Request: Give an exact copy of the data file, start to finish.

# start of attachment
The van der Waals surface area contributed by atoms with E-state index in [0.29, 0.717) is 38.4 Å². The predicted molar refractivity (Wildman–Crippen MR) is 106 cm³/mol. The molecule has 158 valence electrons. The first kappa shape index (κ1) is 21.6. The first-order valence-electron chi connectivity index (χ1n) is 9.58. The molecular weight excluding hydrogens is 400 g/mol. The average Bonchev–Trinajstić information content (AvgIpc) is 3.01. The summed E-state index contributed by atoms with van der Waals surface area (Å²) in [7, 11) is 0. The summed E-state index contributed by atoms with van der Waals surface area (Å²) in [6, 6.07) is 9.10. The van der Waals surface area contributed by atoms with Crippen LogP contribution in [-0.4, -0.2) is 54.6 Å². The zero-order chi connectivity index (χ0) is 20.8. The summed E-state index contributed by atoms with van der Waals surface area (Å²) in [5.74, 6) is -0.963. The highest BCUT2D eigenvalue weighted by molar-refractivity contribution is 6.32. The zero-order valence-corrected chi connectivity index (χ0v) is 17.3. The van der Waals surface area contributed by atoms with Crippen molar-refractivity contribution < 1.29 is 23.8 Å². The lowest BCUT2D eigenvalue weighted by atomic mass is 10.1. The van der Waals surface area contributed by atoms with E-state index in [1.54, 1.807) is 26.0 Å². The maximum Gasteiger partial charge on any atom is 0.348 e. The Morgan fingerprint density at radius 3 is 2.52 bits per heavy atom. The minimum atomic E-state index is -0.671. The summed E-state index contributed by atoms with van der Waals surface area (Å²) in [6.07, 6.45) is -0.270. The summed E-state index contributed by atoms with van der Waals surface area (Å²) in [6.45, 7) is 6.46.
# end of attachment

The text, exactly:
The van der Waals surface area contributed by atoms with E-state index in [0.29, 0.717) is 38.4 Å². The predicted molar refractivity (Wildman–Crippen MR) is 106 cm³/mol. The molecule has 158 valence electrons. The first kappa shape index (κ1) is 21.6. The first-order valence-electron chi connectivity index (χ1n) is 9.58. The molecular weight excluding hydrogens is 400 g/mol. The average Bonchev–Trinajstić information content (AvgIpc) is 3.01. The summed E-state index contributed by atoms with van der Waals surface area (Å²) in [7, 11) is 0. The summed E-state index contributed by atoms with van der Waals surface area (Å²) in [6, 6.07) is 9.10. The van der Waals surface area contributed by atoms with Crippen LogP contribution in [-0.4, -0.2) is 54.6 Å². The zero-order chi connectivity index (χ0) is 20.8. The summed E-state index contributed by atoms with van der Waals surface area (Å²) in [5.74, 6) is -0.963. The highest BCUT2D eigenvalue weighted by molar-refractivity contribution is 6.32. The zero-order valence-corrected chi connectivity index (χ0v) is 17.3. The van der Waals surface area contributed by atoms with Crippen molar-refractivity contribution < 1.29 is 23.8 Å². The lowest BCUT2D eigenvalue weighted by atomic mass is 10.1. The van der Waals surface area contributed by atoms with E-state index in [1.54, 1.807) is 26.0 Å². The maximum Gasteiger partial charge on any atom is 0.348 e. The Morgan fingerprint density at radius 3 is 2.52 bits per heavy atom. The minimum atomic E-state index is -0.671. The summed E-state index contributed by atoms with van der Waals surface area (Å²) in [6.07, 6.45) is -0.270. The summed E-state index contributed by atoms with van der Waals surface area (Å²) in [6.45, 7) is 6.46.